The last relics of a Cinema Past

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There was once a time when the experience of watching a film in the movie hall meant a long wait before the ticket counters, nudging elbows that were bound to come when the counter opens and finally, throwing away the long wait to relish cinema, with a crowd cutting across classes. Gone are those days and gone is that experience. Today, we are embraced by a sanitised ‘time’ well-spent at the movie hall, nourished with food and refreshments. However, in Mamura village, in Noida, the single screen theater, Satyam Palace, is not ready to make its exit yet. Unlike palaces which are imagined to be richly decorated, Satyam Palace is an antonym to its name. An old and dilapidated building, painted in fading brick colour, the hall quenches the thirst for cinema among slum dwellers. Hailing from Bihar and UP, these people who are primarily migrant workers find in the hall, a space to socialise and dream together. Running daily shows at Rs 15, the hall, owing to its regulars, have also been screening a Bhojpuri film once a day.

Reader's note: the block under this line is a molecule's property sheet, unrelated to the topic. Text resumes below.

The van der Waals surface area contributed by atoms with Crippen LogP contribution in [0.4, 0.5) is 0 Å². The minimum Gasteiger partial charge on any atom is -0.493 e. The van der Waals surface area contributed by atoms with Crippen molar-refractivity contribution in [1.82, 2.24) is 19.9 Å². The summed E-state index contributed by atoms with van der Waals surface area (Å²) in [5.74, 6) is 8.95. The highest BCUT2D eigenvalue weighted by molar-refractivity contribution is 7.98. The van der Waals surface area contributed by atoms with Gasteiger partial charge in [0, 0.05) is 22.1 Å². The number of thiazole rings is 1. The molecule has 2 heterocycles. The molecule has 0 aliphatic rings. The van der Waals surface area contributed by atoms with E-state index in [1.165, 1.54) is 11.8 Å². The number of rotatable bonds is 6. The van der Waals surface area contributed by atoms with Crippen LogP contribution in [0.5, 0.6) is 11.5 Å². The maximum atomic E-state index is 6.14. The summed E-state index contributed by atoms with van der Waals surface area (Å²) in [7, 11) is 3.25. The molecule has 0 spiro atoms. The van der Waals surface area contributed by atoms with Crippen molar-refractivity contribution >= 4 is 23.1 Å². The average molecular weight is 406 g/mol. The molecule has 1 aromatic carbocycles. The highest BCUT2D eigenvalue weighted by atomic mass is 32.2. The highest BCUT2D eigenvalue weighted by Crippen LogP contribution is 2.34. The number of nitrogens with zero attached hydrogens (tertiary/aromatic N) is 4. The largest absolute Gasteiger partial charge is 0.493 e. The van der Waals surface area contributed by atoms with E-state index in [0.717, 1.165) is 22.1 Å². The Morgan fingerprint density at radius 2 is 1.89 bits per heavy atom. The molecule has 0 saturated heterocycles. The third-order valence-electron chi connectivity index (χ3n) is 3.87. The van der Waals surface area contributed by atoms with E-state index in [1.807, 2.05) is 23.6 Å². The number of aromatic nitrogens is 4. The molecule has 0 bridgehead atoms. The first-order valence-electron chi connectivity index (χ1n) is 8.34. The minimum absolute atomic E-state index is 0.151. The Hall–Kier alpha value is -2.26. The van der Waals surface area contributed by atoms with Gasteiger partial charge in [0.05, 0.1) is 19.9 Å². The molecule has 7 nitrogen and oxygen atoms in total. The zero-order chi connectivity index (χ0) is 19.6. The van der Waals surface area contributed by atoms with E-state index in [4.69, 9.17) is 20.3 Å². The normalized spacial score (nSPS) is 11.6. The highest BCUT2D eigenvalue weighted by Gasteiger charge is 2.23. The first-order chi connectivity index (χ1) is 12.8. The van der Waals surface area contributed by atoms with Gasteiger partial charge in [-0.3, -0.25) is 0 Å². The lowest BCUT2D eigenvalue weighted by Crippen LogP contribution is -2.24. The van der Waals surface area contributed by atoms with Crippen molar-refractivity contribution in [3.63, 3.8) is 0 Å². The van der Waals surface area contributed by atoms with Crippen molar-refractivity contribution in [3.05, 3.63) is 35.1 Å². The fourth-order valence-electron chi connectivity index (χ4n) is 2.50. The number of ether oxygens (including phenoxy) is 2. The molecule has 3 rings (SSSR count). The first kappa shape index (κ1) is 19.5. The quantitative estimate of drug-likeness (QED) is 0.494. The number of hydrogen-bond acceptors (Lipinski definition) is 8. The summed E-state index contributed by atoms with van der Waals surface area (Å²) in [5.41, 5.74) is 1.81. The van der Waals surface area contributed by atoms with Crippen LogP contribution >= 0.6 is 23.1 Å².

Superstar Mithun Chakraborty sets the screen on fire for his enthusiasts
Superstar Mithun Chakraborty sets the screen on fire for his enthusiasts
Movie posters are neatly stacked on the ground before they are put up
Movie posters are neatly stacked on the ground before they are put up
Amidst the damp and the muck, a cinema hall stands tall
Amidst the damp and the muck, a cinema hall stands tall
A poster of Sanjay Dutt starrer Kurukshetra is being put up on the wall before the daily show
A poster of Sanjay Dutt starrer Kurukshetra is being put up on the wall before the daily show
Priced at 15, the movie tickets are affordable to the slum-dwellers who are migrant labourers
Priced at Rs.15, the movie tickets are affordable to the slum-dwellers who are migrant labourers

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